You'll see tears, and you may hear some laughter. Without doubt, emotions run high at funerals; sometimes there's even a demonstration of anger by one or more of the survivors. Expect people to be on their best behavior, but also know that anything can happen.
The funeral officiant will make it very clear that the funeral service is over. They will invite the the immediate family and close friends to leave the building first. Unlike at the end of a theater performance, people don't simply stand up and walk out. Instead, they wait for the rows in front of them to empty before stepping out into the aisle.
Guests and family may collect outside the location for some quiet conversation. If you are now ready to leave, do your best to say a sincere good-bye to the bereaved family.
If you choose to follow the hearse and casket to the cemetery or crematory, you'll be given clear directions by members of the funeral home staff.
If you choose to leave at this point in the funeral, make a quiet, discreet exit. Make a note to yourself to contact the bereaved family by phone in the next week or so. Offer them some time to for them to talk about their loss; and if you're willing, make a few suggestions about chores and other things you could do for them. Know that even if they decline your offer, they'll be delighted to know you're thinking of them enough to call.
Whether this is your first funeral service or your 100th; it can be an unnerving experience. If you've got specific questions about what to expect during a funeral service, give us a call at (412) 793-3000. We'll be privileged to assist you.
After a funeral, grieving family members often ask us, "What happens next? Here's what happens after a funeral.
The funeral or memorial service is over. Things have begun to grow quiet; maybe the phone isn't ringing as much as it was, or fewer people are stopping by to check in on you. Your loved one's death continues to become more of a reality. And the very thought of facing your life over the next few weeks and months fills you both with loneliness and a sense of dread. It all feels like way too much to deal with, and we'd like you to know that right now it's okay to take care of yourself first.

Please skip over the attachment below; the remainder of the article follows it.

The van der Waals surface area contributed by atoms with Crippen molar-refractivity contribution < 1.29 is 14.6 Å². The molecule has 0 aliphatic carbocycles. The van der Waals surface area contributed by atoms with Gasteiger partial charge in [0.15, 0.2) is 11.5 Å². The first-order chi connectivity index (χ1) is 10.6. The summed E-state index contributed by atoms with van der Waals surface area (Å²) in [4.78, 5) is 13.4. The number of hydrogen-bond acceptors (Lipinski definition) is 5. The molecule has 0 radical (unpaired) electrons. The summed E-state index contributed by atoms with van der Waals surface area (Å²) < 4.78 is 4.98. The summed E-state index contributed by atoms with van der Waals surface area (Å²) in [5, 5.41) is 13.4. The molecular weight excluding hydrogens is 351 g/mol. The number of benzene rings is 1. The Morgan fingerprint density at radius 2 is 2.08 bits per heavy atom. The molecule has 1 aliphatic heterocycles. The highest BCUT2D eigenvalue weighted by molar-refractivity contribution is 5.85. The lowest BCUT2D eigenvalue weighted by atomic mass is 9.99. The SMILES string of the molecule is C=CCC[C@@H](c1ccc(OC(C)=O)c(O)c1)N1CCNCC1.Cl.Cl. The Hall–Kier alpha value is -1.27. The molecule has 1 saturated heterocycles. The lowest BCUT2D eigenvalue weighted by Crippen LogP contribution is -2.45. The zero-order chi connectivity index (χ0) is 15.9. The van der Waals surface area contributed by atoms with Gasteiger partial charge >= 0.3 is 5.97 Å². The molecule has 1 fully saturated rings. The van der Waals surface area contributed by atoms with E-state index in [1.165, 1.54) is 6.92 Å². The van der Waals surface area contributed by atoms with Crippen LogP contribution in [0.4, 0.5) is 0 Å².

You've got two important things to do in the coming weeks and months. As much as possible, you need to practice exquisite self-care. You also need to spend some time focused on completing the paperwork which will officially change the status of your loved one with banks and creditors; employers, insurance companies, and mortgage holders. This can be a slow process; so be prepared for the 'long haul'.
Let's be honest here; the degree to which your grief disempowers you, as well as the amount of flotsam and jetsam (let's just call it "paperwork") you will have to deal with both, depending on the relationship you shared with the deceased. If you are the surviving spouse, a daughter, or son, or have been declared as the designated executor, the responsibilities you have over the death paperwork will be much more extensive than if you were merely a loving niece, nephew, or friend.
Here is a checklist of the tasks you may be facing in the coming weeks:
Get organized. Locate and safeguard as many of the documents listed below (be sure to put each into in a designated set of file folders, and keep them within easy reach):
We've had the privilege of serving many families over the years, and during that time we've found that the time after the funeral is different for everyone involved. If we can be of assistance to you during this challenging time of change and adjustment, simply pick up the phone and call us at (412) 793-3000. We'll do our very best to support you.
Also known as social graces, the rules of etiquette ease us through challenging social situations. Most of us know how to behave in common circumstances but unless you've been to a lot of funerals, you may not know the rules of proper behavior in this often uncomfortable social situation.